Almost a month ago I was driving home from Target with T. I had just dropped about 50 bucks on house junk... crayons, diapers.... stuff like that...
As we turned on to the main drag I saw a car, with a cardboard sign in the window... it read "Homeless Family". My heart instantly broke. It was cold that day and I picture them huddled in the car, dirty and hungry. My thoughts went immediately to " I should help them". We have plenty of room in our home for a small family. We have TWO bathrooms and FOUR bedrooms... with each set of parents getting their own room the kids could still have two between them. We have plenty of food and toys and everything.
But, I did not stop. I did not bring them home. And I found myself asking the question WHY?
Why don't we help people we need helping? I answered myself... fear.
The family was still on my mind when a few weeks later I found myself watching a documentary about a woman who goes to the Red Light District of Calcutta and gives cameras to the children. She stays and teaches them how to use them. She gets art galleries to show their work and she eventually (after so much trial and tribulation) gets 8 of them scholarships to a boarding school... an education... a way out. Of those 8 a few families wouldn't let their kids go, some went to the school but eventually dropped out and only ONE little girl was still in school a year later.
My heart broke. For the woman and the children. All that work... and one ... only one is saved.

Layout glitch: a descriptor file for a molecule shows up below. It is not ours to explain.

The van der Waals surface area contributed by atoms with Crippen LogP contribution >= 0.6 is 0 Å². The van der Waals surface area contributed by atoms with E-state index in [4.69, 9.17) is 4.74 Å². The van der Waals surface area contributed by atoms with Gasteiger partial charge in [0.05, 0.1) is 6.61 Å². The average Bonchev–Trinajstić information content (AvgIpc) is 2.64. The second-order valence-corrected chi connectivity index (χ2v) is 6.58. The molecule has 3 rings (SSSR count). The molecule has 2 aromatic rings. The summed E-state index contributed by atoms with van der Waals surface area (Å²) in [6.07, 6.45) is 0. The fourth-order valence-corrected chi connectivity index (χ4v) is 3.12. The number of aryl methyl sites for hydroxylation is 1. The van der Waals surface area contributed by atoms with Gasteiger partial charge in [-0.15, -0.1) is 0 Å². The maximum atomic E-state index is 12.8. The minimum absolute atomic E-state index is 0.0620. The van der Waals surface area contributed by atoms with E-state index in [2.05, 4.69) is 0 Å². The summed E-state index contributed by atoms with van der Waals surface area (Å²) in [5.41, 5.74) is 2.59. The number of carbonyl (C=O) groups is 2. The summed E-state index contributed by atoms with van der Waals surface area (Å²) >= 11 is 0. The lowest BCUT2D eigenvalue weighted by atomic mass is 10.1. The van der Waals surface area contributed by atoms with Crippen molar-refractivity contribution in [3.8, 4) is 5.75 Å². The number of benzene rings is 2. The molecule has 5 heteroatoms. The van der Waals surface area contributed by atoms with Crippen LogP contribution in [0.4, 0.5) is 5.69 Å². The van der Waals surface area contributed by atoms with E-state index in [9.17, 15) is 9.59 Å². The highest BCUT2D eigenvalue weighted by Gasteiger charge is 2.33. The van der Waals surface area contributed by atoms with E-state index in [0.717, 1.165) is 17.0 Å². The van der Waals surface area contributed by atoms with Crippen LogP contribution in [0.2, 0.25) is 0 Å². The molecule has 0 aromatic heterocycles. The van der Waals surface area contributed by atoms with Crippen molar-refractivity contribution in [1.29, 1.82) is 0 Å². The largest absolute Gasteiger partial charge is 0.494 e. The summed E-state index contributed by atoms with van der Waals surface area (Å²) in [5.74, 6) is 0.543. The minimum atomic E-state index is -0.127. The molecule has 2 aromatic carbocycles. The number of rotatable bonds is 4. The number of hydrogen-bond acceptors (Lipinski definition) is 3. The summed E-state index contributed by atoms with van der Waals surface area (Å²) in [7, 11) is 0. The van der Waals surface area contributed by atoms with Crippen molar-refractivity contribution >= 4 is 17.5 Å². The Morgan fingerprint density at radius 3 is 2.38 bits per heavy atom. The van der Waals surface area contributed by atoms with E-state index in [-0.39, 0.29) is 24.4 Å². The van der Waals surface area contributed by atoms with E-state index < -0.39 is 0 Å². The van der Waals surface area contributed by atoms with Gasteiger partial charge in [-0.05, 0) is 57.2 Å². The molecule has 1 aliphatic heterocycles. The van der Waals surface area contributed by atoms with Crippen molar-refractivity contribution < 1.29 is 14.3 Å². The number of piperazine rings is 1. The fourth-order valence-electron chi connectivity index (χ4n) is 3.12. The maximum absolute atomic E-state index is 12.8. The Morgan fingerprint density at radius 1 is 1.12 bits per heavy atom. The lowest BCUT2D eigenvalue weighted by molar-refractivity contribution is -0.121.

At church the next week our preacher spoke on The Good Samaritan. I am sure you all know the story. A man is taken down by robbers and thieves and left on the side of the road to die. This road however is not a barren road, but a frequently traveled one. Many people walk right by him... finally someone stops. Mike (our preacher) said, it is not that the others were cruel ... it was that they assumed someone else would do it.... Mike calls that the bystander problem.... with so many people around... we just assume someone else will take care of it.
So I added lazy and busy to my first answer of fear.
I think it was Martin Luther King Jr who said "Stop asking what will happen to me if I help.... but ask what will happen to them if I don't." Mike added "We need to stop defining who we help."
I thought a lot about what would have happened if I had stopped and spoke with that family. Would have they even come with me? Should I have just bought them food or clothes... a hotel room for the night? Would they have in turn hurt or robbed me? Would any of my effort really have made a difference?
I don't know...I never will know...because I was just too afraid, too busy, to lazy to give of my time and resources with out knowledge of a return... and I made myself feel better by telling my heart... someone else will do it.